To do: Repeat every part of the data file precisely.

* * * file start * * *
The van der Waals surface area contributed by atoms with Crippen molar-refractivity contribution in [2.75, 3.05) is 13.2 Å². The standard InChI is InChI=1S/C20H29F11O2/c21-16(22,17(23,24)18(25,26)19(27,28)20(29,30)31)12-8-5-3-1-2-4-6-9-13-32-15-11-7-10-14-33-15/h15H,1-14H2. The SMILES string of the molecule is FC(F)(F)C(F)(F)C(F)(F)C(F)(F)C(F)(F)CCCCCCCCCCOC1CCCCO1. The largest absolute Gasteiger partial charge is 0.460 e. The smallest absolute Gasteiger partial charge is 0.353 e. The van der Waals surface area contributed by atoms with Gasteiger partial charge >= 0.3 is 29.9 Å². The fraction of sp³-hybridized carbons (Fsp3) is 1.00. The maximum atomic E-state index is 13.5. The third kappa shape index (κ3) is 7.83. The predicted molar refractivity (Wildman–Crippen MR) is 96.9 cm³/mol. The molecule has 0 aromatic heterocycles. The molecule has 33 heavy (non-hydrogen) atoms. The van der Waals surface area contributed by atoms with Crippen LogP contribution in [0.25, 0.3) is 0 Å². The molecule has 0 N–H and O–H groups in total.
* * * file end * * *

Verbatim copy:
The van der Waals surface area contributed by atoms with Crippen molar-refractivity contribution in [2.75, 3.05) is 13.2 Å². The standard InChI is InChI=1S/C20H29F11O2/c21-16(22,17(23,24)18(25,26)19(27,28)20(29,30)31)12-8-5-3-1-2-4-6-9-13-32-15-11-7-10-14-33-15/h15H,1-14H2. The SMILES string of the molecule is FC(F)(F)C(F)(F)C(F)(F)C(F)(F)C(F)(F)CCCCCCCCCCOC1CCCCO1. The largest absolute Gasteiger partial charge is 0.460 e. The smallest absolute Gasteiger partial charge is 0.353 e. The van der Waals surface area contributed by atoms with Gasteiger partial charge >= 0.3 is 29.9 Å². The fraction of sp³-hybridized carbons (Fsp3) is 1.00. The maximum atomic E-state index is 13.5. The third kappa shape index (κ3) is 7.83. The predicted molar refractivity (Wildman–Crippen MR) is 96.9 cm³/mol. The molecule has 0 aromatic heterocycles. The molecule has 33 heavy (non-hydrogen) atoms. The van der Waals surface area contributed by atoms with Crippen LogP contribution in [0.25, 0.3) is 0 Å². The molecule has 0 N–H and O–H groups in total.